During our trip in July of 2014 we had the opportunity to visit several places that once stood in Elbowoods, North Dakota, a town erased from the map when the Garrison Dam flooded the Missouri River Valley. Not far from the Susan Webb Hall Memorial Congregational Church, this homestead, settled by the Wells family, sits vacant. Diane P. commented about this place on our Facebook page and filled in many of the details.

The homestead was settled by “the late Ralph Jr. & Olive Wells […] The late Ralph Wells Sr. also lived there until he passed away. Ralph and Olive were my Uncle and Aunt. Ralph Wells Jr. served as our Tribal Chairman for the Three Affiliated Tribes in the early seventies and died in office.”

The Wells grandchildren have fond memories of this place. One of them, Swadeau H. also commented on our Facebook page about living in this house.  She said:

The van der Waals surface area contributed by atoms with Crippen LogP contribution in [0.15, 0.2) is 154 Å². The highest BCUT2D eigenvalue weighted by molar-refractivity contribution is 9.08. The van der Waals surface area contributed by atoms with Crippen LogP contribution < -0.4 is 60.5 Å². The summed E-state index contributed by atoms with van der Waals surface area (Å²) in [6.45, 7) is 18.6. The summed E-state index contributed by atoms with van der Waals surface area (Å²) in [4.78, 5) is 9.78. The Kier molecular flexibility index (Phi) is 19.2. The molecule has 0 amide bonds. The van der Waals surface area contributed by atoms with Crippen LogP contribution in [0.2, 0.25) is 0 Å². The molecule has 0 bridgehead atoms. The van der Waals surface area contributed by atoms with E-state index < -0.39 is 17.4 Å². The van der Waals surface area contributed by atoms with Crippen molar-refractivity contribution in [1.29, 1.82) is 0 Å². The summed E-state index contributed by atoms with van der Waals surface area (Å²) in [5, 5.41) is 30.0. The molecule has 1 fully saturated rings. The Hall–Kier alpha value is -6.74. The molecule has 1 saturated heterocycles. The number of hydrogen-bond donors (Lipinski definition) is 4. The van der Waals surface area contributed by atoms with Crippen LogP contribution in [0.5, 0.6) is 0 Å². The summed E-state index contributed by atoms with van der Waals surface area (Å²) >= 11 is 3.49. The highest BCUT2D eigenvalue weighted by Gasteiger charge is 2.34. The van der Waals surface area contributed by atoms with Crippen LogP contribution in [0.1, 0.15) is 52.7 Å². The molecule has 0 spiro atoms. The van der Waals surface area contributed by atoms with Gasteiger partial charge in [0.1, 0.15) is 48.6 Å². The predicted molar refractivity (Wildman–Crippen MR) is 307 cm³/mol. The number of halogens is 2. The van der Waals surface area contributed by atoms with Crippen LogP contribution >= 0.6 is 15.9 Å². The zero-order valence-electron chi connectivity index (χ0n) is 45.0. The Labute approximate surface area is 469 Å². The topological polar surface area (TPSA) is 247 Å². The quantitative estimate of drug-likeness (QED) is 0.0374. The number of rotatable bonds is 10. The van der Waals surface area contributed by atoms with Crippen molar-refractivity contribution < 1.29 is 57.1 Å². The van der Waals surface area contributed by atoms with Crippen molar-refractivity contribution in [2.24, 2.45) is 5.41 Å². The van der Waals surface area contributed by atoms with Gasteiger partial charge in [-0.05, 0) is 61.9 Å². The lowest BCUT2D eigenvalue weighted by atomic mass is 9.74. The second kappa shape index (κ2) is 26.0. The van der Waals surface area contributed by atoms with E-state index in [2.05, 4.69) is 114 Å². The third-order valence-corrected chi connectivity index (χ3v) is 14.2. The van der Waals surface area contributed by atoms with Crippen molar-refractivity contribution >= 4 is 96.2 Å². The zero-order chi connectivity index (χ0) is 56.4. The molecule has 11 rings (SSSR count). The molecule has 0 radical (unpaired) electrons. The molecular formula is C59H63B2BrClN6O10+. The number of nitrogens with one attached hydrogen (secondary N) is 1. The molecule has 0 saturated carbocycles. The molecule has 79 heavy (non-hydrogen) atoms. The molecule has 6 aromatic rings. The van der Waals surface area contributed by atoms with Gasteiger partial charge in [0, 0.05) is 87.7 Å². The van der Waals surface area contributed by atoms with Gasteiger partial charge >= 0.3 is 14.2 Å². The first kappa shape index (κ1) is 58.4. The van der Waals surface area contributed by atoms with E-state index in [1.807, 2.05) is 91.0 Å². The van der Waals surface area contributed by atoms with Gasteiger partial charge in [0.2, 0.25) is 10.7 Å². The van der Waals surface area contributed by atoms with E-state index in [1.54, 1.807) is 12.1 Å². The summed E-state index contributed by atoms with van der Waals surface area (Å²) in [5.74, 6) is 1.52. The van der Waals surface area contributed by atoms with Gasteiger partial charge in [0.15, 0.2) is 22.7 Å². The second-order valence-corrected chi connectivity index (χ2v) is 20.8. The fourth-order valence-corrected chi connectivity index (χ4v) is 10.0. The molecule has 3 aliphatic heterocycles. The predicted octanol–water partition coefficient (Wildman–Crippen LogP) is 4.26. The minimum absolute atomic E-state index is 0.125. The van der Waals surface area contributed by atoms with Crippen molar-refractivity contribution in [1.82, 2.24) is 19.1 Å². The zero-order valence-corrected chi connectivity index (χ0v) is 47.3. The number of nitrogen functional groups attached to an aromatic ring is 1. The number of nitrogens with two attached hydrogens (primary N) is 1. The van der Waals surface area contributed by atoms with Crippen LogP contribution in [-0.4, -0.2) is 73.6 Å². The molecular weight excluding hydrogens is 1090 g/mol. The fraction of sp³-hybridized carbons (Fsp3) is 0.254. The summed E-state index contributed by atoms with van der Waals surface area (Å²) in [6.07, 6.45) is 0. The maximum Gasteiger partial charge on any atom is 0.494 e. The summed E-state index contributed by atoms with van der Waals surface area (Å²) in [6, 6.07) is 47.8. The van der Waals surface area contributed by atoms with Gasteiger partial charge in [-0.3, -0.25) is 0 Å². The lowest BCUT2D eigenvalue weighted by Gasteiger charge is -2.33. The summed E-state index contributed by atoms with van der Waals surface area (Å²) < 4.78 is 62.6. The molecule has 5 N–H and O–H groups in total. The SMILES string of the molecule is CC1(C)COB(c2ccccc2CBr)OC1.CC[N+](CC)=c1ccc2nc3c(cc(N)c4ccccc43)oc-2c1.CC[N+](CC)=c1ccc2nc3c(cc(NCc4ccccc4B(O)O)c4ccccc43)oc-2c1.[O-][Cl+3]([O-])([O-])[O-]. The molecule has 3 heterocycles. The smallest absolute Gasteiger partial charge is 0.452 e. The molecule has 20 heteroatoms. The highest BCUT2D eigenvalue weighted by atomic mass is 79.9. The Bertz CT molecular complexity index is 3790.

This house pictured was our old family home. Things were never the same after it was relocated due to the dam. It’s amazing that it was a really good sized house but had no electricity or running water.

Today, this homestead sits empty, very far off the beaten path. We’re not sharing the exact location of this one for privacy reasons.

well-homestead

We had actually never heard of this place and we weren’t aware of its existence until I discovered it by accident as I was looking for abandoned places near Lake Sakakawea in Google Earth.

Wells homestead, rural Elbowoods

It’s an unmarked, unmaintained field road that takes you out to this site, and even then we couldn’t drive right up to it. We got out and hiked the final quarter mile through thigh-deep prairie grass.

Wells homestead, rural Elbowoods

You can do a lot more reading about Lake Sakakawea and another town lost to the Garrison Dam project by checking out our posts on Sanish and the Four Bears Bridge.

Wells homestead, rural Elbowoods

The setting where this old homestead resides is idyllic. If I was going to live on the prairie, this is exactly the kind of pastoral, green landscape I would seek out.

Wells homestead, rural Elbowoods

Do you have our hardcover coffee table book, Churches of the High Plains?

Wells homestead, rural Elbowoods

Wells homestead, rural Elbowoods

Photos by Troy Larson and Terry Hinnenkamp, copyright Sonic Tremor Media LLC